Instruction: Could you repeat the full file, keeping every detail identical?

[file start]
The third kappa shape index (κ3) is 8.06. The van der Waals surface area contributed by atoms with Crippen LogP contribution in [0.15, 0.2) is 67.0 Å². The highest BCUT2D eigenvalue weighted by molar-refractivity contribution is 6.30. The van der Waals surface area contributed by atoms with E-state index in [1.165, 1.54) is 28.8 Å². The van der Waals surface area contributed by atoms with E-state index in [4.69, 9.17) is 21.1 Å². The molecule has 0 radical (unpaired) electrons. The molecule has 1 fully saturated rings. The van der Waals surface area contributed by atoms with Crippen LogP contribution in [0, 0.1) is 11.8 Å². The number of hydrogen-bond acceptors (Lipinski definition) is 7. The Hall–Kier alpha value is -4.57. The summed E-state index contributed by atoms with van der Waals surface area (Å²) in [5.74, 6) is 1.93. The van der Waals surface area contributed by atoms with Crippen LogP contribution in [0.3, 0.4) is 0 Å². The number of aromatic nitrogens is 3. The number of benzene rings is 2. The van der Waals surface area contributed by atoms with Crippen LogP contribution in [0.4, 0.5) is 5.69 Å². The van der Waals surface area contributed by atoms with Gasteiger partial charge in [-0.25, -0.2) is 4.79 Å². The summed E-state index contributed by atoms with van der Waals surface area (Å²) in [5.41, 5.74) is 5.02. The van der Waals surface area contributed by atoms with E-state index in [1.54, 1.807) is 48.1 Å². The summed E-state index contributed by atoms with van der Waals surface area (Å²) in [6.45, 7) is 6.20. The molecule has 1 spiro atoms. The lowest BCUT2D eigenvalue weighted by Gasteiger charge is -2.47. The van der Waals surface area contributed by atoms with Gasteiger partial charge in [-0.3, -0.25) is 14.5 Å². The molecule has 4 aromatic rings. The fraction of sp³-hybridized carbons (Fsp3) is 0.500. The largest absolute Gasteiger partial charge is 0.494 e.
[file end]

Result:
The third kappa shape index (κ3) is 8.06. The van der Waals surface area contributed by atoms with Crippen LogP contribution in [0.15, 0.2) is 67.0 Å². The highest BCUT2D eigenvalue weighted by molar-refractivity contribution is 6.30. The van der Waals surface area contributed by atoms with E-state index in [1.165, 1.54) is 28.8 Å². The van der Waals surface area contributed by atoms with E-state index in [4.69, 9.17) is 21.1 Å². The molecule has 0 radical (unpaired) electrons. The molecule has 1 fully saturated rings. The van der Waals surface area contributed by atoms with Crippen LogP contribution in [0, 0.1) is 11.8 Å². The number of hydrogen-bond acceptors (Lipinski definition) is 7. The Hall–Kier alpha value is -4.57. The summed E-state index contributed by atoms with van der Waals surface area (Å²) in [5.74, 6) is 1.93. The van der Waals surface area contributed by atoms with Crippen LogP contribution in [0.3, 0.4) is 0 Å². The number of aromatic nitrogens is 3. The number of benzene rings is 2. The van der Waals surface area contributed by atoms with Crippen LogP contribution in [0.4, 0.5) is 5.69 Å². The van der Waals surface area contributed by atoms with Gasteiger partial charge in [-0.25, -0.2) is 4.79 Å². The summed E-state index contributed by atoms with van der Waals surface area (Å²) in [5.41, 5.74) is 5.02. The van der Waals surface area contributed by atoms with E-state index in [1.54, 1.807) is 48.1 Å². The summed E-state index contributed by atoms with van der Waals surface area (Å²) in [6.45, 7) is 6.20. The molecule has 1 spiro atoms. The lowest BCUT2D eigenvalue weighted by Gasteiger charge is -2.47. The van der Waals surface area contributed by atoms with Gasteiger partial charge in [-0.3, -0.25) is 14.5 Å². The molecule has 4 aromatic rings. The fraction of sp³-hybridized carbons (Fsp3) is 0.500. The largest absolute Gasteiger partial charge is 0.494 e.